On Defending Principles
A Wall Street Journal article compares the latest shutdown with the one in 1995-96, and finds few similarities. This passage jumps out:
“The difficulty here is that Republicans have no achievable endgame,” [bold mine-DL] said Daniel Meyer, a former Gingrich chief of staff who went on to serve as White House liaison to the House for President George W. Bush.
Whatever else one wants to say about the last few weeks leading up to the shutdown, it’s the sheer futility of the Republican defunders’ approach that continues to amaze. There is always the danger that any political effort could go wrong or backfire, but there is also usually the possibility that there could be a successful outcome. It is rare to see a coordinated effort to try something that everyone already knows has no chance of succeeding. It is bad enough to seek a maximalist goal with insufficient means, but to seek a goal that is unobtainable from the beginning is baffling. Perseverance is an admirable quality, but like any other it can be taken to excess and become harmful.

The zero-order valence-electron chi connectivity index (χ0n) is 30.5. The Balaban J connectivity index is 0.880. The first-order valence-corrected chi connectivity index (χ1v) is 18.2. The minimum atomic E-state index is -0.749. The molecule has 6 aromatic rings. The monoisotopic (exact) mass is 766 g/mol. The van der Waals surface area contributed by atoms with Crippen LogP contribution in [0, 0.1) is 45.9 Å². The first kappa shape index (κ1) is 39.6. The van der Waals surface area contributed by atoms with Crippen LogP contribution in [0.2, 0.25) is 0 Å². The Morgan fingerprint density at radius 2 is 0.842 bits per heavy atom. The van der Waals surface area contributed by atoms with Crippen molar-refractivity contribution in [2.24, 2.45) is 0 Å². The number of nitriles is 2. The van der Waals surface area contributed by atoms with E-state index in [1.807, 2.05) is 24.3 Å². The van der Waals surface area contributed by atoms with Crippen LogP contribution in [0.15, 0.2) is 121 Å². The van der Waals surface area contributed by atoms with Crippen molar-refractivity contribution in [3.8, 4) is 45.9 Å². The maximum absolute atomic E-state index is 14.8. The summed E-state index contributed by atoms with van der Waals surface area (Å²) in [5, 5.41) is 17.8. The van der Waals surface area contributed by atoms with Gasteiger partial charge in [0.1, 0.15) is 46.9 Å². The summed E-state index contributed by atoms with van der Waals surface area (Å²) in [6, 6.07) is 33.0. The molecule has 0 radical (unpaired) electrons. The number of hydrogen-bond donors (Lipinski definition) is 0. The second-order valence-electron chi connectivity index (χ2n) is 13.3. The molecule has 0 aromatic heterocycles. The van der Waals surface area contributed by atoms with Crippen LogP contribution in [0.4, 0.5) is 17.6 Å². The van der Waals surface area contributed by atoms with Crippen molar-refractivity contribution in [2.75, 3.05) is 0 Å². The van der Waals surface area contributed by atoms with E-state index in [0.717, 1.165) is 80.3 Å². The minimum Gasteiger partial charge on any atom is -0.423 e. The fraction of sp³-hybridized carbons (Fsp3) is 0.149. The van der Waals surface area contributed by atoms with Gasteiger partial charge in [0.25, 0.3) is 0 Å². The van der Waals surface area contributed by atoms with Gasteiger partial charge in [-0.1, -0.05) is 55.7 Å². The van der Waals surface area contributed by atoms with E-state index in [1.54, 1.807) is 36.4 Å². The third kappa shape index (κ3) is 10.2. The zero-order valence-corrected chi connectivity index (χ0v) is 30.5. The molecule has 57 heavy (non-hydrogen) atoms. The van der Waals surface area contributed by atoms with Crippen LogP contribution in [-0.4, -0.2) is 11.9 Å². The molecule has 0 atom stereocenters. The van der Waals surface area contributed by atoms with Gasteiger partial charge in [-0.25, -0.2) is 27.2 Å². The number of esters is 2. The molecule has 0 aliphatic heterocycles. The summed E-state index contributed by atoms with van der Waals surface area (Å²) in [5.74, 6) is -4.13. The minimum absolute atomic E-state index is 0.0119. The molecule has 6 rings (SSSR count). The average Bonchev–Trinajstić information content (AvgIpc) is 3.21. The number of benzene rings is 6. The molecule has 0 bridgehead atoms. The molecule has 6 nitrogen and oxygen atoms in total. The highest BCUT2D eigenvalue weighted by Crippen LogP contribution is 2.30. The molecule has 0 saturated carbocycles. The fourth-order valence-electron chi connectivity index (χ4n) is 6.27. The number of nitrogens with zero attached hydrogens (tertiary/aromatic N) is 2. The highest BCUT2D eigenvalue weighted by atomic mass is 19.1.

At times, you must act on principle and not ask what cost, what are the chances of success.
That might sound impressive until one thinks about it for a moment. Especially when one is defending a principle, it is important to understand what the costs and chances of success are, because it could undermine and even discredit that principle in the eyes of others if the cost is too high or failure is certain. If the principle at stake is a political one, the fact that there is no chance that a particular maneuver will work is relevant, because failure will have political implications that make it more difficult and costlier to defend that principle later on.